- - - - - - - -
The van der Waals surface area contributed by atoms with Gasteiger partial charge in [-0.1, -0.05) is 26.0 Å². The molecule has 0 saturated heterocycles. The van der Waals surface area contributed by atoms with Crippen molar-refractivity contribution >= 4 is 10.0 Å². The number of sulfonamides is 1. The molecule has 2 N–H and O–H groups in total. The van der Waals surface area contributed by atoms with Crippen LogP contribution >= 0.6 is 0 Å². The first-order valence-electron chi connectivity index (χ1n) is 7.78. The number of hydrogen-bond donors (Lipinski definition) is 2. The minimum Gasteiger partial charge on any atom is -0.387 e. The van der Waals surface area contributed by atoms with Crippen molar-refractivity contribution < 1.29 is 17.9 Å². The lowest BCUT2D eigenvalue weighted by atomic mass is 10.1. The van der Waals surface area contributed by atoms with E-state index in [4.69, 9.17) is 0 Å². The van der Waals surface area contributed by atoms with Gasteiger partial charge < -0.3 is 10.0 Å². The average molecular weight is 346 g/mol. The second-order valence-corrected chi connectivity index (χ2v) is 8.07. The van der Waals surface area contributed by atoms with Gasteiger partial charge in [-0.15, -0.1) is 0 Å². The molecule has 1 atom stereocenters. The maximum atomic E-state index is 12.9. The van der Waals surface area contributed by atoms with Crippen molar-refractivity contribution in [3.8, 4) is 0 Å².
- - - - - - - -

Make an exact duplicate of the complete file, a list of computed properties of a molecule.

The van der Waals surface area contributed by atoms with Gasteiger partial charge in [-0.1, -0.05) is 26.0 Å². The molecule has 0 saturated heterocycles. The van der Waals surface area contributed by atoms with Crippen molar-refractivity contribution >= 4 is 10.0 Å². The number of sulfonamides is 1. The molecule has 2 N–H and O–H groups in total. The van der Waals surface area contributed by atoms with Crippen LogP contribution >= 0.6 is 0 Å². The first-order valence-electron chi connectivity index (χ1n) is 7.78. The number of hydrogen-bond donors (Lipinski definition) is 2. The minimum Gasteiger partial charge on any atom is -0.387 e. The van der Waals surface area contributed by atoms with Crippen molar-refractivity contribution < 1.29 is 17.9 Å². The lowest BCUT2D eigenvalue weighted by atomic mass is 10.1. The van der Waals surface area contributed by atoms with E-state index in [4.69, 9.17) is 0 Å². The van der Waals surface area contributed by atoms with Gasteiger partial charge < -0.3 is 10.0 Å². The average molecular weight is 346 g/mol. The second-order valence-corrected chi connectivity index (χ2v) is 8.07. The van der Waals surface area contributed by atoms with Gasteiger partial charge in [-0.15, -0.1) is 0 Å². The molecule has 1 atom stereocenters. The maximum atomic E-state index is 12.9. The van der Waals surface area contributed by atoms with Crippen molar-refractivity contribution in [3.8, 4) is 0 Å².